BetEagle was an online sportsbook that served gamblers during the turn of the century, just as online sports betting was taking off. Instead of becoming one of the industry’s big players – as many rivals did during that time – BetEagle has faded into history. However, the tale of BetEagle goes beyond simple business failings and instead plays like a crime movie, complete with mafia links and betting scams.
In this article we will walk you through the incredible story of BetEagle and how it’s owner, Joseph Graziano, eventually found himself in jail. Like all good crime stories, there’s a definitive timeline to this tale, so let’s go through it step-by-step.
2009: BetEagle was a fairly popular online sportsbook and casino that for many players seemed like a legitimate gambling venue. Little did punters know there was something foul under the surface. In fact, it is debatable whether BetEagle was ever legally operated. What is not in doubt is that BetEagle at some point became a racket for an organized crime ring.
Red flags were raised in 2009 when two players filed disputes, claiming thousands of dollars were stolen by rogue betting agents. Before the advent of the internet betting age, agents were simply called bookmakers, or bookies. Either way, BetEagle claimed it did not manage agents and would not reimburse players.
Worse, the agent was allowed to continue operating on the platform. In another twist, BetEagle announced it would no longer take deposits from new players. In other words, the website knew the heat was on and the game was over.
2011: Fast forward to 2011 and the walls were closing in on BetEagle and Graziano. To invade authorities and investigations that seemed certain to happen, the company changed its domain. Ditching the .com domain, the company adopted .ag.
2012: That domain change kept authorities off the BetEagle doorstep, but only for a few months. By 2012, investigators were closing in. BetEagle was accused of working with a member of the Genovese organized crime family and 12 members of the LaScala Crew. Online sportsbooks and mafia connections, there’s a movie in there somewhere.
U.S. Attorney Paul J. Fishman filed charges against the group for engaging in an illegal online gambling scheme. Each of the thirteen defendants were arrested and charged with racketeering conspiracy. Another fourteenth member was believed to be involved and was charged with transmission of wagering information.
Amongst the group of defendants were representatives of BetEagle, including its owner Joseph Graziano. Each was accused of using the website to conduct illegal sports betting operations in New Jersey. Members of the organized crime family would act as agents for an illegal betting ring that was available on BetEagle.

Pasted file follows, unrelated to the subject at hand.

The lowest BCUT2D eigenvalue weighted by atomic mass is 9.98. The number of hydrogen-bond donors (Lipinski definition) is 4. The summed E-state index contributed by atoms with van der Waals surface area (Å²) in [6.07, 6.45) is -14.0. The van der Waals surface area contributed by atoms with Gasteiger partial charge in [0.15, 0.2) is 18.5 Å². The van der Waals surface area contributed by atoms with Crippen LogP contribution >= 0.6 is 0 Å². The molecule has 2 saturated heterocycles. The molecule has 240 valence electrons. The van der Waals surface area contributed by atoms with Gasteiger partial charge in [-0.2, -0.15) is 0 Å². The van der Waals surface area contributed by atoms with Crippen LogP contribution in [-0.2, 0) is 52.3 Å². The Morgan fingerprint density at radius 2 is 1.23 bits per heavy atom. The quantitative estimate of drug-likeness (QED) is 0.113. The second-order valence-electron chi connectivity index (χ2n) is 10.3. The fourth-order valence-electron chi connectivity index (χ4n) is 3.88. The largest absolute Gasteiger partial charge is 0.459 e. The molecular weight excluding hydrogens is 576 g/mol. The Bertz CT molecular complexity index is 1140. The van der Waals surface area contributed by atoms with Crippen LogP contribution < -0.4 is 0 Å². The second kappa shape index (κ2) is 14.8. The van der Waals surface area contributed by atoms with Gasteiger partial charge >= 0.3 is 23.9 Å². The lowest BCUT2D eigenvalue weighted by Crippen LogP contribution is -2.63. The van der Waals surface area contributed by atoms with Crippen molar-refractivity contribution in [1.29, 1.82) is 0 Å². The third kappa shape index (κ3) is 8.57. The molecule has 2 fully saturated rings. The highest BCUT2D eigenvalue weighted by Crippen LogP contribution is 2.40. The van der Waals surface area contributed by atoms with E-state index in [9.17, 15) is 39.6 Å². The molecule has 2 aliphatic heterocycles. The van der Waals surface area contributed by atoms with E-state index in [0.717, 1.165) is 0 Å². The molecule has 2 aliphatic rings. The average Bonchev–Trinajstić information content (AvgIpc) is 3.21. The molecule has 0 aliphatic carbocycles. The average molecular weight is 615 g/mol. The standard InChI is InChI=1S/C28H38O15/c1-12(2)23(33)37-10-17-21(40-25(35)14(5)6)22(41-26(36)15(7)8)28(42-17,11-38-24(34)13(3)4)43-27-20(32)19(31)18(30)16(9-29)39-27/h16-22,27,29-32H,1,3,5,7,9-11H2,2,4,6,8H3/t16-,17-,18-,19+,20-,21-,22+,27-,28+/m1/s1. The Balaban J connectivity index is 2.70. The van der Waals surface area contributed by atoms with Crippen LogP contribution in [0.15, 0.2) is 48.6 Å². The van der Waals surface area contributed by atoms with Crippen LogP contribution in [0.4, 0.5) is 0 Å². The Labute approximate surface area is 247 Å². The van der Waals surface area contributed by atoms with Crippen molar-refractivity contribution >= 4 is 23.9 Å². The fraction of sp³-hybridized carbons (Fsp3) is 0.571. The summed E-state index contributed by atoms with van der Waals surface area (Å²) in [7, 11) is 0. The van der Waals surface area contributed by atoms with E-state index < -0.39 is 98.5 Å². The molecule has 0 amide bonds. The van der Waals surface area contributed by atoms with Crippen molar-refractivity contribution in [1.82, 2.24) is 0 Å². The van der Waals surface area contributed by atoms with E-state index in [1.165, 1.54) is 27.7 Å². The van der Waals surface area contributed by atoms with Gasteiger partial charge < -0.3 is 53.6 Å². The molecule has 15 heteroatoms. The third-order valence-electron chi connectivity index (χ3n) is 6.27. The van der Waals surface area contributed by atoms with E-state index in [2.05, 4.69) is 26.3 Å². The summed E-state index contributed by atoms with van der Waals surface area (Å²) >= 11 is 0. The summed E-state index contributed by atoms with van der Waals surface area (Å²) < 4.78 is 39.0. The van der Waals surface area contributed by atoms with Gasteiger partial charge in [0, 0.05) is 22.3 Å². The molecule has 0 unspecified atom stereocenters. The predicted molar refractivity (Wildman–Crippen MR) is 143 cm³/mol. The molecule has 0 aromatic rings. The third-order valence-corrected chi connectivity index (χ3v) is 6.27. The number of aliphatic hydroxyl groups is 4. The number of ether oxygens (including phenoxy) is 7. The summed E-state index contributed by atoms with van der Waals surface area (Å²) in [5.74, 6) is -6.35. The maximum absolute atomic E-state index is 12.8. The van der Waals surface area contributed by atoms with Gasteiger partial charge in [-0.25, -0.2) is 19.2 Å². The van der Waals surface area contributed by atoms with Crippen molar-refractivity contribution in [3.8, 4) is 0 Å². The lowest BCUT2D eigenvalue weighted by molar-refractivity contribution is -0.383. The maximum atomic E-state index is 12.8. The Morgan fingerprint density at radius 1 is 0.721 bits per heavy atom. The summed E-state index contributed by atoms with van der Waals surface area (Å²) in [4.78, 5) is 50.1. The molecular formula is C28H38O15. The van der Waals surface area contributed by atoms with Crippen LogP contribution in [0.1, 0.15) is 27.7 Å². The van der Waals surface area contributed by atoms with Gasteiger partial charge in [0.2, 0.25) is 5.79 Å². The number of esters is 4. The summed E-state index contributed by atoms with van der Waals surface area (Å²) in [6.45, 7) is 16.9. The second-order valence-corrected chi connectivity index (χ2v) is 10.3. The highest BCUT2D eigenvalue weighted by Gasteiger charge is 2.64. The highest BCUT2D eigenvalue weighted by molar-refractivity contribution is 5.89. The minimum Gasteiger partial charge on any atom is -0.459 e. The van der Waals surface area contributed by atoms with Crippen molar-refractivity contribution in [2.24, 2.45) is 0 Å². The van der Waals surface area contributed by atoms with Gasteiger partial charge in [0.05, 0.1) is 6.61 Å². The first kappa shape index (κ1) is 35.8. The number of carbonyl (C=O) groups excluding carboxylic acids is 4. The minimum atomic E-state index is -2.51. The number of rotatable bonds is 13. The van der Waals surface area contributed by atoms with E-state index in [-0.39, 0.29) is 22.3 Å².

2014: Two years later, prosecution had a case against the defendants. Graziano joined four others in pleading guilty at a Newark federal court. He admitted to running an illegal online sports betting operation linked to the Genovese crime family. Alongside his employee Dominick Barone, Graziano pled guilty to racketeering conspiracy. He was ordered to pay $1.1 million to the court.
2015: A year later, Joseph Graziano was sentenced to 18 months in prison for his part in the crime.
You may be wondering what Graziano and his co-defendants did to get heat from the Feds. For the average sports betting punter, Beteagle.com looked like a regular sportsbook and seemingly acted like one. However, behind the scenes it was more like a classic mafia bookmaking scam.
The bookies (“agents”) would work on the site, but no money was exchanged on BetEagle. Instead, any winnings or losses would be conducted in person. Fine, perhaps, if you win… not so fine if you lose. When gamblers couldn’t pay their losses, the crime family would resort to threatening tactics. It was a classic mob play, albeit through the wonders of technology.
On a surveillance recording that caught Graziano, he could be heard bragging about how much money the website was making him:
“If at the end of the year I can make two million and I gotta give away, like four or five hundred (thousand), that’s a million and a half, you know,” Graziano said. “My money.”